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Meningococcal Vaccine


Margot L. Savoy

, MD, MPH, Lewis Katz School of Medicine at Temple University

Reviewed/Revised Jan 2023

The meningococcal vaccine protects against infections caused by the bacteria Neisseria meningitidis (meningococci). Meningococcal infections Meningococcal Infections Meningococcal infections are caused by the bacteria Neisseria meningitidis (meningococci) and include meningitis and sepsis. Infection is spread by direct contact with nasal and throat... read more Meningococcal Infections can lead to meningitis Introduction to Meningitis Meningitis is inflammation of the layers of tissue that cover the brain and spinal cord (meninges) and of the fluid-filled space between the meninges (subarachnoid space). Meningitis can be... read more (an infection of tissue covering the brain), dangerously low blood pressure Shock Shock is a life-threatening condition in which blood flow to the organs is low, decreasing delivery of oxygen and thus causing organ damage and sometimes death. Blood pressure is usually low... read more (shock), and death. These bacteria are the leading cause of bacterial meningitis in children Meningitis in Children Bacterial meningitis is a serious infection of the layers of tissue covering the brain and spinal cord ( meninges). Bacterial meningitis in older infants and children usually results from bacteria... read more and the second leading cause of bacterial meningitis in adults Acute Bacterial Meningitis Acute bacterial meningitis is rapidly developing inflammation of the layers of tissue that cover the brain and spinal cord (meninges) and of the fluid-filled space between the meninges (subarachnoid... read more .

For more information, see the Centers for Disease Control and Prevention's (CDC) Meningococcal vaccine information statement.

There are several specific types (called serogroups) of Neisseria meningitidis. Meningococcal vaccines protect against the serogroups that cause most meningococcal disease (serogroups A, B, C, W, and Y). Two formulations of the meningococcal vaccine are available in the United States:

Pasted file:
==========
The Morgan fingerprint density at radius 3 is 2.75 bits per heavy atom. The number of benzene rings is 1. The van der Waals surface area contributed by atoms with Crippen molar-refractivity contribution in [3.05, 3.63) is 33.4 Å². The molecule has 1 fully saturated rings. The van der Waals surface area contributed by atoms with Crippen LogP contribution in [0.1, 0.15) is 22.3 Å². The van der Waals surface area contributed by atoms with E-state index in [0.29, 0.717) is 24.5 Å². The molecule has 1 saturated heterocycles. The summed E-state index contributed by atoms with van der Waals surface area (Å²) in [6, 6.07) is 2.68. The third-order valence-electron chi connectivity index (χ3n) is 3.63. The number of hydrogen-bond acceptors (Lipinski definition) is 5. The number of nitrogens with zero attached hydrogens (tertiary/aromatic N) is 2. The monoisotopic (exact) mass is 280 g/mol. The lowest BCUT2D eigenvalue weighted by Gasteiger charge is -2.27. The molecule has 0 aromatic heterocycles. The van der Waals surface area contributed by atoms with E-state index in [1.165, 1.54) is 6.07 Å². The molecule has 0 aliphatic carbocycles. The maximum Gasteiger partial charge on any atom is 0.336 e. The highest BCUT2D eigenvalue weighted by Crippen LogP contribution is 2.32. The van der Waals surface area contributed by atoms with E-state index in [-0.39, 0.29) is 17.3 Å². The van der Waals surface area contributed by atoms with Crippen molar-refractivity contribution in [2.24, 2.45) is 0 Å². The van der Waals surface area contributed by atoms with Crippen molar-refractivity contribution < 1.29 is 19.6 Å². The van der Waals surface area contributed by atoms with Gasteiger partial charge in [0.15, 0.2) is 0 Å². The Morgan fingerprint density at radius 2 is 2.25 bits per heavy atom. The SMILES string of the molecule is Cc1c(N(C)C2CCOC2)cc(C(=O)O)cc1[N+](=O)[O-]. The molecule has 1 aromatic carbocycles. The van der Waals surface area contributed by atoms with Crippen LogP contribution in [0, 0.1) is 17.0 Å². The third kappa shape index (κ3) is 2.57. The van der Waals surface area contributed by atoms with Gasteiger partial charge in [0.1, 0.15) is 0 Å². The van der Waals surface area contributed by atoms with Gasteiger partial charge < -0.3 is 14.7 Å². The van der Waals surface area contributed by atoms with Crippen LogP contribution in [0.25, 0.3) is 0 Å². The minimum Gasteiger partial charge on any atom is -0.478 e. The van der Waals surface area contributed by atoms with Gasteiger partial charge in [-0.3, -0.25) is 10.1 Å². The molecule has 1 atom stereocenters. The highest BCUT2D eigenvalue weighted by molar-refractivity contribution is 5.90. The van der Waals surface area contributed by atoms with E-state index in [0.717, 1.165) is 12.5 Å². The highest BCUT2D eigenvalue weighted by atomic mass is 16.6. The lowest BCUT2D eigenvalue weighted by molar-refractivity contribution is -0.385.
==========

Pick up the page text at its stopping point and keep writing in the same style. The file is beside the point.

• The conjugate vaccine (MCV4, protecting against serogroups A, C, W, and Y) is preferred for people aged 9 months to 55 years and is used for routine childhood vaccination.

  • Meningococcal group B vaccine (MenB) is available to prevent infection by one type of meningitis bacteria that has become common in outbreaks among college students.

Administration of Meningococcal Vaccine

The vaccine is also recommended for younger children who are at increased risk of meningococcal infection, such as those without a spleen or their spleen does not work well and those with certain immunodeficiency disorders. The minimum age for the vaccine varies from 6 weeks to 9 months, depending on the formulation used.

The MenB vaccine is given in two doses injected into a muscle. It can be given to people 10 years of age or older who have certain high-risk conditions. However, it may also be given to anyone 16 to 23 years of age who wants it, even if they do not have certain high-risk conditions and are not at increased risk of getting the infection. The preferred age for vaccination is 16 to 18 years.

The meningococcal vaccine is also recommended for the following adolescents and adults:

If people have a temporary illness, doctors usually wait to give the vaccine until the illness resolves (see also CDC: Who Should NOT Get Vaccinated With These Vaccines?).

Side Effects of Meningococcal Vaccine

The injection site may become sore, swollen, and red. Some people have headaches and feel tired. A few people have a fever.

More Information

The following English-language resources may be useful. Please note that THE MANUAL is not responsible for the content of these resources.

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